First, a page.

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Edited by Diane Nijs

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Diane Nijs

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Benyamin Lichtenstein

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Diane Nijs

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Jan Fagerberg, David C. Mowery and Bart Verspagen

This paper analyses the co-evolution of science, technolgy and innovation policy and industrial structure in a small, open resource-based economy (Norway) The contributions of the paper are threefold. First, it develops an evolutionary and historically oriented approach to the study of the development of these policies that may have wide applicability. Second, it focuses on a particular type of innovation, innovation in resource-based activities, that differs in many respects from the more commonly studied case of innovation in 'high-tech' industries. Third, the paper advances our understanding of the roles played by institutions and politics in innovation.

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Jan Fagerberg

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Jan Fagerberg and Manuel M. Godinho

The history of capitalism from the Industrial Revolution onwards is one of increasing differences in productivity and living conditions across different parts of the globe. According to one source, 250 years ago the difference in income or productivity per head betwen the richest and poorest country in the world was approximately 5:1, while today this difference has increased to 400:1 (Landes 1998). However in spite of this long-run trend towards divergence in productivity and income, there are many examples of (initially) backward countries that–at different times–have manged to narrow the gap in productivity and income between themselves and the frontier countries, in other words, to "catch up". How did they do it? What was the role of innovation and diffusion in the process? These are among the questions we are going to discuss in this chapter.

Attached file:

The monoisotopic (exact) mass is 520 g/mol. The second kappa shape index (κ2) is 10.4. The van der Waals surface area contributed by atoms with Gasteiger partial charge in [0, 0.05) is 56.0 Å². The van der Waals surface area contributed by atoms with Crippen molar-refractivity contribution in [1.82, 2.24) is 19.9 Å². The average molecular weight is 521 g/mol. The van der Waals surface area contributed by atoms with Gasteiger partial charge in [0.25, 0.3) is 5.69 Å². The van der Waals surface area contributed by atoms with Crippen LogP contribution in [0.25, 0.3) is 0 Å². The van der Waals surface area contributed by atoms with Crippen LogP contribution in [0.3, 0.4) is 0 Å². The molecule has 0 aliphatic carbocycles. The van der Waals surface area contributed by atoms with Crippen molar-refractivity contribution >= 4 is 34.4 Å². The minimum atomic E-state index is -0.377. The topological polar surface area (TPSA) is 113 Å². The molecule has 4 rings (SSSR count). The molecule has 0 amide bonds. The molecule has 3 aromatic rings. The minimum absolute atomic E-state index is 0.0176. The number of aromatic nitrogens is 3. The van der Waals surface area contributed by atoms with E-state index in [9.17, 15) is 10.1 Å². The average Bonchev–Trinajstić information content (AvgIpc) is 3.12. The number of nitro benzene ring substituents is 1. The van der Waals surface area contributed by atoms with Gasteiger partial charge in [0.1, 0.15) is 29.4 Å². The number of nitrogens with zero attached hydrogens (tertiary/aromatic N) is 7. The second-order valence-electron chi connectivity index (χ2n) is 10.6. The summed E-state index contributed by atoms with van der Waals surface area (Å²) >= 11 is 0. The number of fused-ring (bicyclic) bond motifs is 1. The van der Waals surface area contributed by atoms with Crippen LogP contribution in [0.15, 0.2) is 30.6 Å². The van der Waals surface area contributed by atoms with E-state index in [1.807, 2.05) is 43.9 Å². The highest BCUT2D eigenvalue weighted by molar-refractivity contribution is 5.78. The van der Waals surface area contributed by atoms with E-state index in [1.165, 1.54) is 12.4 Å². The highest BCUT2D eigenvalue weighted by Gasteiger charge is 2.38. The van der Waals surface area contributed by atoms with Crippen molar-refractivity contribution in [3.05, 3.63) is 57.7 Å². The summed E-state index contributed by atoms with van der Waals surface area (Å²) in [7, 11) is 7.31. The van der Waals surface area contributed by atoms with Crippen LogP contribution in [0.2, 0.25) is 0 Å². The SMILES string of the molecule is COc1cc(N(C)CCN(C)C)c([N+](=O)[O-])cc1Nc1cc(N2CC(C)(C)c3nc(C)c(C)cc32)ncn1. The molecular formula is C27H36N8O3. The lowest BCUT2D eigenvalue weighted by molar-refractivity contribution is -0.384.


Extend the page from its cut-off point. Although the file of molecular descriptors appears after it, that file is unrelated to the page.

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Jan Fagerberg

The Nordic countries are among the richest in Europe and globally. They are known for having a more equal distribution of income than elsewhere, for highly organized, regulated and inclusive labor markets, for universal welfare states and for well-developed and free education systems.

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Jan Fagerberg

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Jan Fagerberg and Koson Sapprasert

The term 'national innovation systems' surfaced for the first time during the late 1980s and, in the years that followed, several important contributions on this topic appeared. This paper investigates the role that this new literature plays within innovation studies and the world of science more generally and discusses the sources for its emergence.